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Manhattans and More: Great Fall Cocktails
Fall fruit, a touch of spice, and some excellent booze are the perfect way to ring in cool weather. Toast the season with a few of these autumn-inspired sensations. By Molly Lehman
Comments () | Published September 28, 2009

At Equinox, warm spices and herbs shape the cocktails, such as the Pear-Anise Flip ($12), made with Ketel One Citroen vodka, sous-vide Anjou pear, and lemongrass syrup. There’s also a DC Manhattan ($12) with Woodford Reserve bourbon, sweet vermouth infused with herbal tea, brown sugar, and orange bitters. The Cinnamon-Fig Sidecar ($11) features house-made sour, blended with E&J Brandy Original, Cointreau, and a pinch of cinnamon.

Todd Thrasher, the savant behind the drinks at Restaurant Eve and PX Lounge, has new creations for fall including the unusual Change of Season ($12, at PX only): He blends gin with pear butter, pear juice, Laird’s apple brandy, egg white, and house-made bitters, and tops it off with a sprinkle of vanilla-infused sea salt. The Cold Buttered Rum ($12, at Restaurant Eve only) is a chilled version of a winter staple, made with iced, butter-infused rum, spiced honey syrup, and orange.

The bar menu at Fyve includes the Blue Basil ($12.50), made with Ketel One Citroen vodka, club soda, blueberries, and basil. Don’t be put off by the severely named Commander in Chief ($12.50)—it’s all fruit, from Absolut Kurant black-currant vodka to raspberry in two forms (vodka and purée) and a trio of fresh berries, including cranberries.

Blue Duck Tavern’s American cocktail list includes the Champagne Grape Collins ($13) with Hennessy VS cognac, Prosecco, fresh grapes, juice, and syrup. The Apple Cinnamon Martini ($13) has Calvados apple brandy, Goldschlager cinnamon liqueur, honey, and apple juice. Punchy red berries make the Pomegranate Cranberry Martini ($13) shine, with tequila and Patrón Citronge liqueur. There’s unusual combinations in the Tangerine Bourbon Martini ($13), which includes Wild Turkey, Mandarine Napoléon orange liqueur, and sweet vermouth.

At Acadiana, two classic cocktails provided the inspiration for one autumn-twisted specialty. To make his Old Fashioned Manhattans ($10.95), beverage director Scott Clime infuses Woodford Reserve bourbon with cherries, oranges, cloves, and cinnamon. The mixture is then muddled with cherry, blended with house-made orange bitters and Carpano Antica sweet vermouth, and served over ice.

Clime also concocted the 14th Street Gin Blossom ($10.95) at DC Coast. It’s a combination of Beefeater gin, St-Germaine elderflower liqueur, and fresh grapefruit and cranberry juices, topped with a skewer of frozen cranberries.

For the aptly named Fall Foliage ($14) at Round Robin Bar, mixologist Jim Hewes layers burnt-orange Grand Marnier, red Chambord, and sparkling wine in a glass, then tops it with a dash of grass-green apple Schnapps. The Harvest Moon ($14) is a mix of Macallen malt whiskey, sweet vermouth, fresh orange and lime juices, and Cherry Heering liqueur. Harrison’s Spiced Cider ($14), doctored up with Laird’s applejack, Grand Marnier, and cinnamon and nutmeg, will keep you warm once that first frost hits.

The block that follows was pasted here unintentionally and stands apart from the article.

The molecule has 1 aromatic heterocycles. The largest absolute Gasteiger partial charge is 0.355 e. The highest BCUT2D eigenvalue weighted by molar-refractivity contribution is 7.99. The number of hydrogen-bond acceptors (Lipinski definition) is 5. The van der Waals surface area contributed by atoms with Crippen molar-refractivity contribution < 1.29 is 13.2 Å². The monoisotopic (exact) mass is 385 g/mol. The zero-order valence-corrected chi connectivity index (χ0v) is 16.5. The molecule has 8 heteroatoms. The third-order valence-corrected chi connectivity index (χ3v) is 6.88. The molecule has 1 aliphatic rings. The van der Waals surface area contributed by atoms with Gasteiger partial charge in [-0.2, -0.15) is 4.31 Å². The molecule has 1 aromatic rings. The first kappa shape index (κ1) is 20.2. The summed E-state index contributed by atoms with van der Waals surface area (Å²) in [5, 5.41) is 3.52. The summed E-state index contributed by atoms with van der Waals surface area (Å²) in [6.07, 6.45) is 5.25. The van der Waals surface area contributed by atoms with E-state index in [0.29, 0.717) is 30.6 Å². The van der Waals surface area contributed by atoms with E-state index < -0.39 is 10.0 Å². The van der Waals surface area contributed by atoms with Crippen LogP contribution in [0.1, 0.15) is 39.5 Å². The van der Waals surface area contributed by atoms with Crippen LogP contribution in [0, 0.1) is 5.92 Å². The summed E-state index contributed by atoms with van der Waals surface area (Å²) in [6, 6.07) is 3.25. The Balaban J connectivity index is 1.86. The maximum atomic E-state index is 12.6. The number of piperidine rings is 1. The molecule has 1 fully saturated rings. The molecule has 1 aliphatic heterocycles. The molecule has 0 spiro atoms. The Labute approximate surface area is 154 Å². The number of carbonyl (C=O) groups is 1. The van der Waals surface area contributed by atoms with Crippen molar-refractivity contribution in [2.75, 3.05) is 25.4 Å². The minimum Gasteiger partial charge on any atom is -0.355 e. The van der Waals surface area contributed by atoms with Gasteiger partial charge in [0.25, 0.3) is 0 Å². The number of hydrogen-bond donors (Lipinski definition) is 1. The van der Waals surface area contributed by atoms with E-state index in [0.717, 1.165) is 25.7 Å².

This is the third year for the pumpkin cocktails from Gina Chersevani—the local celeb mixtress at PS 7’s—all made with pumpkin juice. The Pumpkin Cocktail 3 ($10) blends it with bourbon, cardamon, and vanilla, and it’s topped with cinnamon-dusted crème-fraîche foam. There’s more fresh produce in the Grape Smash ($10), with cachaça, orange bitters, and grapefruit juice over crushed red grapes. The Foamy Fresh Apple ($10) is a version of autumn cider that includes orange-spiced tea and bourbon, topped with apple-juice foam and a dash of nutmeg. The Pickled Melon Cocktail ($10) starts with cantaloupe and honeydew pickled this summer and ends with Bluecoat gin, lemon, and orange.

At the coffeehouse/diner Open City, beverage director David Fritzler mixes up a popular Irish Latte ($9), which includes espresso blended with warm milk, Jameson whiskey, and Baileys Irish Cream. The spicier Stormy Apple ($9) is made with Myers’s Dark Rum, hot cider, Canton ginger liqueur, and fresh lime juice.

Fritzler also designed blends for Tryst and its Adams Morgan sibling the Diner. Get hot mulled wine ($9) at Tryst or a mug of the coffeehouse’s hazelnut Holy Molé Hot Chocolate ($9), spiked with mescal and spiced with chipotles, cinnamon, and cloves. The Diner has a few pun-tastic cocktails, including the Berry White ($9)—hot chocolate made with Godiva White Chocolate and raspberry liqueurs. The Beam Me Up Toddy ($9) includes Jim Beam and Cointreau, stirred with chamomile tea, lemon, and honey.

Mie N Yu brings an Asian-fusion flair to the Imperial Palm ($10) with SurReal Red Berry Creme vodka, Pama pomegranate liqueur, and sparkling wine. Cucumber-infused Hendrick’s gin forms the base for Eastern Promise ($10), which includes muddled limes and a house-made five-spice Chinese syrup.

Italian standby Dino is bringing back two tried-and-true favorites: The cognac-based Ginger-Pear Sidecar with ginger liqueur and candied ginger as a garnish ($10), and the Spicy Chianti Fizz with spiced simple syrup, Chianti wine, house-made orange grappa, and Fever-Tree bitter lemon ($10). 

Did we miss any of your favorite fall cocktails? Let us know about them in the comments below! 

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Posted at 12:00 AM/ET, 09/28/2009 RSS | Print | Permalink | Comments () | Washingtonian.com Articles